UN calls for debt relief to prevent poverty crisis
A United Nations agency has urged global finance ministers to give poor countries debt repayment breaks, estimating the COVID-19 pandemic and subsequent surge in inflation and borrowing costs had pushed an extra 165 million people into poverty.
The UN Development Programme said the jump meant more than 20 percent of the world’s population around 1.65 billion people were now living on less than $3.65 a day and struggling to put food on the table.
Group of 20 finance ministers meeting in India next week will discuss tackling poverty, along with reforming the world’s top multilateral institutions and the international debt architecture.
Achim Steiner, UNDP Administrator, called the surge in poverty alarming.
“What this means is a government that can no longer pay its teachers; a government that can no longer employ doctors and nurses in hospitals, that cannot provide the medicines for rural health centres,” he told journalists.
All of the additional 165 million people in poverty were in low or lower-middle income countries, UNDP said.
Poverty levels had been gradually dropping until the pandemic but have since risen.
Debt unsustainable for low-income nations
Interest rate rises meant poorer nations now spend twice or three times the share of their revenues on servicing debt compared to wealthier ones, and about 2.3 times more on interest payments than on social assistance.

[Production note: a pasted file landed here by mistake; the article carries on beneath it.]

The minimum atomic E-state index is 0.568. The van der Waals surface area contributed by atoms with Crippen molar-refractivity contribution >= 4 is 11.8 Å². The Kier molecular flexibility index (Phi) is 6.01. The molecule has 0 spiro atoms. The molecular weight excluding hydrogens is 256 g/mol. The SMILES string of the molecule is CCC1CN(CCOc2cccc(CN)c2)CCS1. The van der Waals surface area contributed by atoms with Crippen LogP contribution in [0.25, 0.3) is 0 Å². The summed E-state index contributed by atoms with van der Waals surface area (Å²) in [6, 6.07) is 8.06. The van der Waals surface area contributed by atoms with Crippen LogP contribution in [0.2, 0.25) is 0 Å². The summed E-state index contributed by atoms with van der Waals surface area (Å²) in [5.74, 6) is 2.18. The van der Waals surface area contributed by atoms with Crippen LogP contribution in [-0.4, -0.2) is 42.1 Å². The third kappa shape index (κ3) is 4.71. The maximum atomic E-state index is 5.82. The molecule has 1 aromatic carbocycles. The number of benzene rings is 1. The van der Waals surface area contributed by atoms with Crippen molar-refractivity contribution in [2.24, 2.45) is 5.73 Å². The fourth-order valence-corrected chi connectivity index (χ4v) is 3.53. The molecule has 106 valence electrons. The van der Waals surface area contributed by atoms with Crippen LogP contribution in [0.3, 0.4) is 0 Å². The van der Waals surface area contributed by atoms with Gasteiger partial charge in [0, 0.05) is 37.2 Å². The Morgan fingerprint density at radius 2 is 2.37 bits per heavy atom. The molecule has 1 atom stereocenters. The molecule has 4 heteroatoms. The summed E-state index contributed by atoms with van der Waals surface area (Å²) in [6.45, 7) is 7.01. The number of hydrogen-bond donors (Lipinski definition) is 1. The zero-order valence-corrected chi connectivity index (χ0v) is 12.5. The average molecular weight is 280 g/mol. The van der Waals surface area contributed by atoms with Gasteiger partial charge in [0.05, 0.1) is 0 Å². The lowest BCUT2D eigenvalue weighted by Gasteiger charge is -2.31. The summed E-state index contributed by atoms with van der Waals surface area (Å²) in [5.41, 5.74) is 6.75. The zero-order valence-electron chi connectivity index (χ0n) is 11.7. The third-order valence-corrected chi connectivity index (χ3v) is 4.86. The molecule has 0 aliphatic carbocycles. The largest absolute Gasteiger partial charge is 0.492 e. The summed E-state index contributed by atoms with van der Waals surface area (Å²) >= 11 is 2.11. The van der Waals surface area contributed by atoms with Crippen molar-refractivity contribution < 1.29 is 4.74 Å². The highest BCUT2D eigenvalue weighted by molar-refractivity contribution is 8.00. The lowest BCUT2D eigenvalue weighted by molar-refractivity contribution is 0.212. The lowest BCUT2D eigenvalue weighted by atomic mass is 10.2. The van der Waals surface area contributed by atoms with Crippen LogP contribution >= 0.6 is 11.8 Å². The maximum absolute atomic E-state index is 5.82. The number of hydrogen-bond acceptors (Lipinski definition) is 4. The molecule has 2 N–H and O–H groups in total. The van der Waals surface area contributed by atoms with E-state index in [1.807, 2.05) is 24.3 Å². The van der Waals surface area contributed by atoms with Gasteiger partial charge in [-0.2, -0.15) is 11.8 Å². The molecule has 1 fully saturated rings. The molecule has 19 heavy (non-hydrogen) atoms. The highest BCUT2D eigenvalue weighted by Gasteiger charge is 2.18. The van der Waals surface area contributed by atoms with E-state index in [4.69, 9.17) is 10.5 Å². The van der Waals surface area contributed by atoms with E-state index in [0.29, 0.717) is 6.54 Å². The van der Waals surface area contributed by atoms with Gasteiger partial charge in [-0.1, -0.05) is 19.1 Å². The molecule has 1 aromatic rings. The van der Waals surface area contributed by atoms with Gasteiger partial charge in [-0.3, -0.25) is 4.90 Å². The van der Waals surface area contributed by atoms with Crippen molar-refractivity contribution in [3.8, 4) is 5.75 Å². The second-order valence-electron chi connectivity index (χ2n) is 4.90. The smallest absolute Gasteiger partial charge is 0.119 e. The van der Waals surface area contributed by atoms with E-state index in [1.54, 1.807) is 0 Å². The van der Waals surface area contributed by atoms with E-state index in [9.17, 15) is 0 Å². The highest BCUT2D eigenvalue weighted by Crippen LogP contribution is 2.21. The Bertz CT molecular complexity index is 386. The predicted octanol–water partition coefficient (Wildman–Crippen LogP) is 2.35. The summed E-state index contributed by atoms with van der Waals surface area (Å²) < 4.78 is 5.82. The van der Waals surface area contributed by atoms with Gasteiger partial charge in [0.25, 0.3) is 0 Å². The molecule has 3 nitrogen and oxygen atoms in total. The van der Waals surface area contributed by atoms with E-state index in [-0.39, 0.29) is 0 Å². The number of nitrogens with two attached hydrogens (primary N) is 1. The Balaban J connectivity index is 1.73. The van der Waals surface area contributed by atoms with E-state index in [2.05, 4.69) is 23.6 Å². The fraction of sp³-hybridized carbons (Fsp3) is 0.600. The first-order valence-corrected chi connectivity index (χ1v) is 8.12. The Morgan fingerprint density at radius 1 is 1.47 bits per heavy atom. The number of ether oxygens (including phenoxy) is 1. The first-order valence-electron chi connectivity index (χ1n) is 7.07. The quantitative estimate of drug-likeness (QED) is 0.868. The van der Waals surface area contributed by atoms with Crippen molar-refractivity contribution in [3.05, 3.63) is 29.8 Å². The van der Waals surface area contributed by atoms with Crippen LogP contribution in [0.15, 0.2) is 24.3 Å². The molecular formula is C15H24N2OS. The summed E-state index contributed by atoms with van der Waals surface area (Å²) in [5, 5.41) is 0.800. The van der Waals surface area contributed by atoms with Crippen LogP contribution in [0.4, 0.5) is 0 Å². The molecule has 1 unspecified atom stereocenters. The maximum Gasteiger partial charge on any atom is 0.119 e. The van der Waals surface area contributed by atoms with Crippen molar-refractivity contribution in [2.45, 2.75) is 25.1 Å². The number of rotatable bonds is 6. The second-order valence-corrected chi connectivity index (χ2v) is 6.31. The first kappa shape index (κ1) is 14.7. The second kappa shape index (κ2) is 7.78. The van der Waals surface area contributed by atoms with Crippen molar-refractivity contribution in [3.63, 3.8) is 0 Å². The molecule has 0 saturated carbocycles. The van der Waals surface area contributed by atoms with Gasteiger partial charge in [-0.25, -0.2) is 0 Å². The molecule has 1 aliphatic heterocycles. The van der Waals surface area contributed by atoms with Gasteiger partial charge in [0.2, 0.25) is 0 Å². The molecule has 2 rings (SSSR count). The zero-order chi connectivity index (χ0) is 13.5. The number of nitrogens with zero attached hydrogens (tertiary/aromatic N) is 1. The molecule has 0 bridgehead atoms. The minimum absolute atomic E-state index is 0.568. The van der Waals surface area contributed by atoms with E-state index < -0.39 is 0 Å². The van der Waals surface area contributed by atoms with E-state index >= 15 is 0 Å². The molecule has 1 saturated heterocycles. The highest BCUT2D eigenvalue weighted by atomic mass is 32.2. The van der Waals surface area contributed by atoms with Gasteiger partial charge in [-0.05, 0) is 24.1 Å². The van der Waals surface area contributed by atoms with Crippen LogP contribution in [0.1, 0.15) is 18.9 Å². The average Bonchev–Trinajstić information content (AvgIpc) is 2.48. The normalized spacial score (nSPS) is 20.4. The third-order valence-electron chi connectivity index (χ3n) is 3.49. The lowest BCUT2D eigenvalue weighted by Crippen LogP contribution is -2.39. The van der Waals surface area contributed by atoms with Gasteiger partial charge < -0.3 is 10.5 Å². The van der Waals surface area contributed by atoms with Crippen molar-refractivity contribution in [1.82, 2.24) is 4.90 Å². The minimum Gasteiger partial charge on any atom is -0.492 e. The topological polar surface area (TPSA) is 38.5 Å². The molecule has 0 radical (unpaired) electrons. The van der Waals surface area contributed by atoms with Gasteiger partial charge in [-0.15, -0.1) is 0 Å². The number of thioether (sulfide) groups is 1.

Steiner said the UNDP was calling for a “Debt-Poverty Pause” so that those countries facing the most acute problems can focus their resources on critical social expenditure.
It would be similar to the since-ended Debt Service Suspension Initiative (DSSI) the G20 set up to help poorer countries during COVID-19.
The UNDP estimates 25 low-income countries spent over 20 percent of their revenues on debt servicing last year. It was the highest number crossing that threshold since 2000 and could rise further if global interest rates continue to rise.
“Particularly for low-income countries, … the debt burden has become unsustainable,” Steiner said.
Calling for financial system reform
Eliminating poverty is one of a series of UN goals aimed at tackling some of humanity’s most entrenched problems by 2030.
UN Secretary-General Antonio Guterres has called for sweeping reform of the international financial system to allow for a more equitable distribution of resources.
A report this week showed almost 30 percent of the $92 trillion of government debt in the world is owed by developing countries.
“We need new mechanisms to anticipate and absorb shocks,” Steiner said, adding that mitigating the recent impact on the world’s poor would cost just over $107 billion, or 0.065 percent of global GDP.
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